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Re: secdir review of draft-ietf-sieve-notify-mailto-07.txt

2008-03-26 10:28:58

Folks, Cyrus and I as chairs need more feedback on whether SHOULDs need to be changed to MUSTs. See my forwarded reply.

Alexey didn't forward my response to Hannes's review, so here's the relevant part of it:

On the SHOULD vs MUST list, Alexey has actually had the same questions. It's a clarification I've recently put in, because the text had said "is" (as in, "If the mailto URI contains a "body" header, the value of that header is used as the body of the notification message.")

I considered it this way: In cases where it seemed that it really matters -- that some sense of interoperability of notifications is affected -- I used MUST. Otherwise, I used SHOULD or MAY. In other words, I tried to avoid using MUST, where MUST wasn't necessary.

Alexey commented to me that it seemed to him that if there was no other reasonable choice, we ought to have MUST. On the other hand, it seems to me that if there's not a *reason* for MUST, we ought to leave the choice to the implementor (or to whoever configures the system, or whatever), rather than being needlessly specific about something that really doesn't matter.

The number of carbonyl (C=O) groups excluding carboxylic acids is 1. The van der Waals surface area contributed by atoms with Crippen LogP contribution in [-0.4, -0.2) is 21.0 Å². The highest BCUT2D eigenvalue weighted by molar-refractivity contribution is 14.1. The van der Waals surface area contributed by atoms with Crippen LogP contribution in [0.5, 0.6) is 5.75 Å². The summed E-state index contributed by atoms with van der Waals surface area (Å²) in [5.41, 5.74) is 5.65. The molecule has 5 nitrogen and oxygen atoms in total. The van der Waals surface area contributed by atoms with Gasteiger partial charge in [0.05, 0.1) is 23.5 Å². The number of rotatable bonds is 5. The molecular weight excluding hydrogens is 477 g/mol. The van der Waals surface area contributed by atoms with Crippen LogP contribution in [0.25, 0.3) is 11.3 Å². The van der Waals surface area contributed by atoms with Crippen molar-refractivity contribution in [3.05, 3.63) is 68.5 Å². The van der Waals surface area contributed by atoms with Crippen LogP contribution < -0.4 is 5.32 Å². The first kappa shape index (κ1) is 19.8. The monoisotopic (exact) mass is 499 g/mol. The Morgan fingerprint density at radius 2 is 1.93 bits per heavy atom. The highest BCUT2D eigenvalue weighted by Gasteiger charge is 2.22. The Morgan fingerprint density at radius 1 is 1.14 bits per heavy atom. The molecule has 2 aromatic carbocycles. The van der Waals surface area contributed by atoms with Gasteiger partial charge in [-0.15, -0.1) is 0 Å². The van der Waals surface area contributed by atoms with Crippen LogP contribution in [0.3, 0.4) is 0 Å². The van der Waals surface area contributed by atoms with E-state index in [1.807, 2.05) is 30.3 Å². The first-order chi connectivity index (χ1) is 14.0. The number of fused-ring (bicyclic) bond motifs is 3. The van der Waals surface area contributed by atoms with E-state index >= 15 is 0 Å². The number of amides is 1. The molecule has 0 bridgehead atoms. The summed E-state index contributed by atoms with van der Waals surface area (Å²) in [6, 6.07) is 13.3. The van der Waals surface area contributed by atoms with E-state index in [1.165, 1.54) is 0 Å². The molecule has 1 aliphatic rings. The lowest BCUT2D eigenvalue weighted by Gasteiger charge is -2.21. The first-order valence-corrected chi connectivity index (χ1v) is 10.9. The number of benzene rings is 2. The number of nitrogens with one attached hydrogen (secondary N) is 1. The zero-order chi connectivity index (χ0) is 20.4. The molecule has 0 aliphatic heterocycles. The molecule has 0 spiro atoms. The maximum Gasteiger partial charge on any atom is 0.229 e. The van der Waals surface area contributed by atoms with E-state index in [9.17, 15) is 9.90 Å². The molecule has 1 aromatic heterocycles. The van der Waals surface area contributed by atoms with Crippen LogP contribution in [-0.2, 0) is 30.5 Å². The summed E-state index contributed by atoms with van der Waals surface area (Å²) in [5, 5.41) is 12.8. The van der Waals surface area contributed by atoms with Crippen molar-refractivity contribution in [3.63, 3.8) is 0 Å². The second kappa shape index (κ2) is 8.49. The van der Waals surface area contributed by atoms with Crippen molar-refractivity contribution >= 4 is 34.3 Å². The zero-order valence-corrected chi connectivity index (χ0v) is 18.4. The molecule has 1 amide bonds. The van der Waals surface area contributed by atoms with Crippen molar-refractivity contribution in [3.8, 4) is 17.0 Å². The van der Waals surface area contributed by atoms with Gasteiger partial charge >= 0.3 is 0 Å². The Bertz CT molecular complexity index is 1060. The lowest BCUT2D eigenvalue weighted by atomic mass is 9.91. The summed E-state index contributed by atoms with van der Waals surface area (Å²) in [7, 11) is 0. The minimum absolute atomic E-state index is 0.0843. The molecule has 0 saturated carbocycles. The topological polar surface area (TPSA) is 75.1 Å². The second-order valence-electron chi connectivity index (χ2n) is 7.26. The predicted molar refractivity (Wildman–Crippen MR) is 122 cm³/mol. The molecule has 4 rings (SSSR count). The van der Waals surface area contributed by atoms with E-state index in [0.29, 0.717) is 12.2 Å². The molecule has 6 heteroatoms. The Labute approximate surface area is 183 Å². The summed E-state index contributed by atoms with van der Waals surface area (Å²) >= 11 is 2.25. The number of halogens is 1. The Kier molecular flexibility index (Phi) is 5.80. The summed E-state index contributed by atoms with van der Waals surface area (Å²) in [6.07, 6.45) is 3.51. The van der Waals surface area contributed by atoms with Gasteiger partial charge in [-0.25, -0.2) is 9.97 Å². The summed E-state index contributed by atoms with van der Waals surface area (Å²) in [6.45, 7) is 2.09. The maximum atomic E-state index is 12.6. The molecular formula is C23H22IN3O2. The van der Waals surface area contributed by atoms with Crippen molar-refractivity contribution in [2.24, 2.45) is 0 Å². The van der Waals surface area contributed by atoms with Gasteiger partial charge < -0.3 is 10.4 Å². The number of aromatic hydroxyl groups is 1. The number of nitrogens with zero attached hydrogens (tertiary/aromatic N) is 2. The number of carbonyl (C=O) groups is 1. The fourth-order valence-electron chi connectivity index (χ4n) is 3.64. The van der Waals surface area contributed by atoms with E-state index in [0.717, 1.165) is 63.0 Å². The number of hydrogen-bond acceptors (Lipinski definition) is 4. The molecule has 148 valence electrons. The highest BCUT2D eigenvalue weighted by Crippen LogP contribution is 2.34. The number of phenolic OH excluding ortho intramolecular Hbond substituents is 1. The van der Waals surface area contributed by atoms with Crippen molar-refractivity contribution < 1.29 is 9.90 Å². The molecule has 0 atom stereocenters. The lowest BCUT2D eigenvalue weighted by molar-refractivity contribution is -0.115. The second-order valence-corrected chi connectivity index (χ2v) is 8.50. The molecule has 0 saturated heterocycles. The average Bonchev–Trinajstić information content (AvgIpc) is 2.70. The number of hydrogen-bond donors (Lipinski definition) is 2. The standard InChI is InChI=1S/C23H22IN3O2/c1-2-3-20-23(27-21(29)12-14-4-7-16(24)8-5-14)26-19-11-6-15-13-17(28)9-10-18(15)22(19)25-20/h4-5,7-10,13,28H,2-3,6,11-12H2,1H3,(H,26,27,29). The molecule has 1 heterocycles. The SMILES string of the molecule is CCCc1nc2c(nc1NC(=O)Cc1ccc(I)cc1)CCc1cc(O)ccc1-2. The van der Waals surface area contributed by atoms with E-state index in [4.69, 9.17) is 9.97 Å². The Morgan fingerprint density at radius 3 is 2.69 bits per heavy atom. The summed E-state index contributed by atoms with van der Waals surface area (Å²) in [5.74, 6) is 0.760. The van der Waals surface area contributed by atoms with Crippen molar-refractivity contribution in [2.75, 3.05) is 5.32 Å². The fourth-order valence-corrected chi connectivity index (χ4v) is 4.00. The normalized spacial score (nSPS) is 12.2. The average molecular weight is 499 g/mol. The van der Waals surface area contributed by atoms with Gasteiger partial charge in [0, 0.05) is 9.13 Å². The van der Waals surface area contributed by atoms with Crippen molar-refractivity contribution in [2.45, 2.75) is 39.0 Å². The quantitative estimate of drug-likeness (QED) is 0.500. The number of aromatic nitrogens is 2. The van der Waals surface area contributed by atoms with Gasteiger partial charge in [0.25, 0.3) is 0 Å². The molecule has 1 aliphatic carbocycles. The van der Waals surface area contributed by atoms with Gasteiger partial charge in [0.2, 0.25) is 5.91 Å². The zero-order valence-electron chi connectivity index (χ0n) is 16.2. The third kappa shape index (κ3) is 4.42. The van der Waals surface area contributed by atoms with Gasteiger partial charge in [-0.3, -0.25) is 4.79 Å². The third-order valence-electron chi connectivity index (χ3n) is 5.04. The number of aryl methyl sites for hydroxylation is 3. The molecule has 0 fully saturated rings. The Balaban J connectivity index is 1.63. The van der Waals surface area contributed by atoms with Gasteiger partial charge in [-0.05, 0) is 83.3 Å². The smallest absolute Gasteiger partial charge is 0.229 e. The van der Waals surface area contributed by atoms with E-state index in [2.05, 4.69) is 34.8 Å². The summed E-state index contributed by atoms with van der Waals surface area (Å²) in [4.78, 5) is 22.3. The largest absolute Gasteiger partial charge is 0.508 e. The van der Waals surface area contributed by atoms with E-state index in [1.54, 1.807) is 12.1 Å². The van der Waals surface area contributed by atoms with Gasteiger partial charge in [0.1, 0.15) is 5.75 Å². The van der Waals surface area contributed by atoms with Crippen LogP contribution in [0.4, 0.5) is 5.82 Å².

I'm willing to change to MUST (obviously, I will if that's the WG consensus), but my strong sense is that it's wrong to prescribe behaviour that doesn't matter. For Sieve notifications, it seems to me that "interoperability" means that one can move a script to another Sieve implementation and get reasonably consistent results in the notifications, such that the user would have a substantially similar experience. My sense, there, is that what matters most is the subject of the message, so that's the only MUST (apart from Auto-Submitted, which has a functional purpose). The other part that's probably important is the body, but there are various reasons for an implementation to want to control the body -- security configuration, notification infrastructure, whatever. So that's a SHOULD.

In particular, I don't agree with Alexey's thought that if WE can't think of an alternative value for a field, our advice should be MUST. I much prefer the other approach: if there's not a compelling reason for MUST, make it SHOULD and let the implementation determine whether there's a good reason not to comply with that (remember the meaning of SHOULD).

I normally don't like SHOULD in protocols. This is a case where I think SHOULD is entirely appropriate.